Skip navigation
5 things
The rise of nonalcoholic.png

5 things: The rise of non-alcoholic beer

Here’s 5 things you may have missed in grocery

It just keeps growing: Sales of non-alcoholic beer are soaring in the U.S., due to a diverse array of offerings with improved quality and taste, as well as shifts in drinking culture. In the U.S., overall sales of beer, hard seltzer and alcoholic cider spiked during the first year of the pandemic but have largely stagnated since then. By contrast, U.S. sales of non-alcoholic beer were up 32% from a year earlier in the 52 weeks through Sept. 9, and averaged 31% growth over four years, according to data from NielsenIQ. Heineken 0.0 is now the top-selling non-alcoholic beer in the U.S. with around 20% market share. And young people like Gen Z make up the biggest group of consumers for the stuff. The decline in youth drinking is a long-term trend, writes the Wall Street Journal — one to be contended with, especially if it sticks as Gen Z ages. —Chloe Riley

Puck pranks: NHL players do more than just cross check and score goals. They’re also pretty good at winning faceoffs with customers. Toronto Maple Leafs players Auston Matthews and Mitchell Marner went face-to-face with Sobeys shoppers and pulled off some pranks that should have landed them in the penalty box. The two puck-handlers dressed up as Sobeys employees and messed with the grocery store crowd. Matthews had shoppers do some crazy things for free gift cards, like chug apple juice and do 10 pushups. Adding difficulty to the pushup challenge was the fact that the shopper was pregnant. Marner sampled purchased or soon-to-be purchased food items at the checkout line. Teammates Morgan Rielly and William Nylander also got in the act working mission control. The two spoke to Marner and Matthews through an earpiece and told them how to prank. Let’s hope the Maple Leafs’ season is not a joke. —Bill Wilson

Chick-fil-A copycat: Chick-fil-A nuggets are about as popular as it gets at the chicken chain. And recently, the famous bite-sized nuggets have been feeling the heat from an unexpected source: Costco. Last month, Costco introduced brand-new chicken nuggets under its Kirkland Signature house brand. One customer described the new Kirkland Signature Lightly Breaded Chicken Breast Chunks as “dupes” for Chick-fil-A’s famous nuggets. So do Costco’s live up to the hype? They’re close, but no cigar, reports an Eat This, Not That contributor. However, she writes, at $13.99 per 64-ounce bag, shoppers will definitely get more bang for their buck on the Costco nuggets. —CR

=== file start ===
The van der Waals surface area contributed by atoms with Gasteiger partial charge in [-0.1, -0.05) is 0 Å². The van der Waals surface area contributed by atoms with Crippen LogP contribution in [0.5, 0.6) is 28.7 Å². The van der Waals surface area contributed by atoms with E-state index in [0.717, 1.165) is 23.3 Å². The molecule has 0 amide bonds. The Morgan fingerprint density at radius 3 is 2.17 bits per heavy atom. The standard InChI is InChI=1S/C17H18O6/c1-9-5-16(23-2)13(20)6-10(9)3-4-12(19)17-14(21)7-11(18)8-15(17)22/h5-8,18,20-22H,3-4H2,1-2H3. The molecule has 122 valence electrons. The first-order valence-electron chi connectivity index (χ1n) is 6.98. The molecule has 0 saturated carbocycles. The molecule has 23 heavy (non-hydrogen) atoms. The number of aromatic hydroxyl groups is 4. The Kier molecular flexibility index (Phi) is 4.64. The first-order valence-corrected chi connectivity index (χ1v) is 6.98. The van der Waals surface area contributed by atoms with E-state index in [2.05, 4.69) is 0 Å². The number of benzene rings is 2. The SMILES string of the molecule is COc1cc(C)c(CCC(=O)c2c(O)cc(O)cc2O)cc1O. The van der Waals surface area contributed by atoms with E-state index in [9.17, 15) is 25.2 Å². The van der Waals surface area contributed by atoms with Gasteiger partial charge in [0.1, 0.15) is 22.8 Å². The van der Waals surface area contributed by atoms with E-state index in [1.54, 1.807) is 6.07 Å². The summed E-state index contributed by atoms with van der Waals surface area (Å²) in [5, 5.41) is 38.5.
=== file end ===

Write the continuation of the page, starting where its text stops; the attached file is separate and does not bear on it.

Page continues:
But the sign says…: Canadian grocers are taking heat for just about anything they put on a sign these days. Recently shoppers came down on No Frills for a sign in the employee break room, which partly read: “Poverty is not a choice.” Many workers at No Frills earn minimum wage, which does not go very far in cities like Toronto. A photo of the sign made it on Reddit and readers were not happy about it. “No Frills says ‘Poverty is not a choice’ while paying minimum wage, found it a bit ironic,” one person posted. “If it was legal to pay you any less, we would,” said another post. Obviously the grocer was trying to get the word out on poverty in an effort to help workers, but perhaps they should try a little harder when it comes to sending the message that they are behind their employees. —BW

Who loves Costco? Well, plenty of people! But more specifically, according to recent articles: the Amish, and this couple who just wrote a book about the joys of Costco. According to the couple, David and Susan Schwartz, during a visit to Lancaster, Pennsylvania (the center of Amish country) while researching their book, the couple found that Amish people love Costco for two reasons: a shed in the retailer’s parking lot specifically designed for stowing horses and buggies, and (like many other non-Amish) the ability to buy in bulk. And the Schwartzes love Costco because of the way they treat their employees. “If the book doesn’t work out,” says David Schwartz, “we’re both going to get jobs at Costco.” —CR

Hide comments


  • Allowed HTML tags: <em> <strong> <blockquote> <br> <p>

Plain text

  • No HTML tags allowed.
  • Web page addresses and e-mail addresses turn into links automatically.
  • Lines and paragraphs break automatically.